Politically-Incorrect Time Management Tips
On Thursday afternoon, me and my ol’ pup, Bally the Dog went for a short walk outside on the farm, down to the river for him to cool off with a swim. It’s been a little hot up here in southern Ontario, with temperatures flirting with 100 degrees. Add in some humidity, and a fur coat, and it gets a little rough on the poor fella.
While he swam and chased assorted varmints, I listened to a marketing seminar on my CD player. (Yes, I seriously still have a portable CD player.)
As I listened to the Dan Kennedy presentation, I was reminded of how important it is to be ruthless with your time, even when you are your own boss in a website business.
Heck, it’s even MORE important to manage your time when you are the boss. Time is money. And you can never get time back.
In the past couple of years, I’ve learned to be firm with my time.
I avoid most meetings, have eliminated almost all phone calls, and stick to a schedule that provides me maximum productivity. After all, with the new ETR and my three previous existing business, I have a lot of work to get done.
But a time-efficient mindset is one that we all should have. For example, A 10 minute phone call should not become a 30 minute conversation. We need to set boundaries from the outset, and stick to them.
Your politically-incorrect approach to time management might upset a few people, but it will likely get respect from a lot more who realize how valuable your time is worth. Do not hesitate to be ruthless with your time…it’s your life.
As I tried to explain in yesterday’s post about building a set of personal philosophies, we need to adopt a set of rules in our lives that will create an environment conducive to more accomplishment and less stress. I discovered this valuable approach during my journey from personal trainer to entrepreneur.
Back in 2003 when I was a full-time personal trainer working on my web business “on the side”, I would get up at 4:30am to work for 20 minute before heading to my first 6am client.
And in those focused 20 minutes, I was able to get 2 hours of work done. What I mean is that those 20 minutes of working without interruption produced the same content and quality of work I would have produced at 8pm after a long day of work. Getting that work done first thing in the morning was crucial to my progress.
After all, you can have amazing ideas, but if you don’t implement, take action, and get the work done, you’ll struggle.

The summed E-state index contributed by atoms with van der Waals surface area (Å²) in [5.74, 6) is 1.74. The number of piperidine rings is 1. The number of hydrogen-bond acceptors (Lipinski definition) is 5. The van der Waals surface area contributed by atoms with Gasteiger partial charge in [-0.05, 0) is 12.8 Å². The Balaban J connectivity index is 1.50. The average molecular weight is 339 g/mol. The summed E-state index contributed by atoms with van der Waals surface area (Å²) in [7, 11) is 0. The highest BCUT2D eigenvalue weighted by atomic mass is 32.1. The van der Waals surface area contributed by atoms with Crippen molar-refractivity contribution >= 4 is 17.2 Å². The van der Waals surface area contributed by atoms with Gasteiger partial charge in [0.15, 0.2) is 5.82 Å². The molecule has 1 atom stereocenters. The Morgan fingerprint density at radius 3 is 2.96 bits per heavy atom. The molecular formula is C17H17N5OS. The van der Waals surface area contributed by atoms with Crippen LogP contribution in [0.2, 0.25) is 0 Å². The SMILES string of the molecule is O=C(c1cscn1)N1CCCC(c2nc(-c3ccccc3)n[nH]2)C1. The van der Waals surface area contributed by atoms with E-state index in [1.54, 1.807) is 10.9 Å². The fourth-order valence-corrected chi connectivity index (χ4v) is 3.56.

So today, let’s review a few Politically-Incorrect Time Management Strategies.
Tip 1 – Do not answer the phone or immediately respond to emails
When building your website business, you need to be strict about creating blocks of creative time when you can work on projects. Answering every phone call or email disturbs your work and flow, and doubles the length of time to get stuff done.
Be ruthless. Set rules. Have a block of time for communication and make it known to those who contact you on a regular basis. The more productive you can be during your workday means you’ll have more quality time to spend with your family and friends.
Tip 2 – Do not allow people to “drop by”
Again, you must stop the interruptions. After all, what important person drops everything to receive unexpected visitors?
Is Donald Trump going to see you when you pop by the Trump Tower to check out his boardroom? Of course not. And while neither of us are Trump, we have projects that are just as important (to us) as he does to him.
Set your rules. Block your time. Bar the door.
Tip 3 – Do not set expectations you can’t meet
Quick and easy access to you is an expectation that cannot be permanently met as your website business grows. While you might want to return every email immediately and personally, understand that as your website begins to get exponentially more sales and traffic, you simply won’t be able to answer every email. So be careful about the precedents you set to avoid future disappointment.
Tip 4 – Respond to emails at a particular time and make that known to everyone who emails you
It’s very simple. Answer all of your emails at the end of the day. This prevents unnecessary email conversations from growing. Most emails – even the ones that seem to be emergencies – are not emergencies. Don’t train people to expect immediate responses from you. In fact, train them to expect a response at a given time every day.
Tip 5 – Script Your Day
At the end of every working day, script out your next day. It’s very simple. You should have a template that you can insert specific projects into. For example, here’s the template I use.
5-Writing (No Internet Access)
6-Dog walk (almost always listening to Dan Kennedy CD’s)
7-Writing (No Internet Access)
9-Post-workout break, respond to emails, check daily business stats, blog, &
walk dog (again)
10-Email Writing and Product Creation
12-Lunch and respond to email and walk dog
2-Email Writing and Product Creation
4-Read my Daily Dozen Documents (Another story for another day.)
4:30-Respond to email and script next day
5-Big dog walk to end the day
6-Time with friends, family, and time to re-charge
Scripting your day is a simple, powerful, and politically-incorrect exercise that will make you more productive and get you closer to your dreams, faster.
Some folks might be offended that you won’t drop everything to hear their tales of woe, or commiserate with them about life’s injustices, but remember, it’s your time, it’s your life, and it’s your dreams you are after.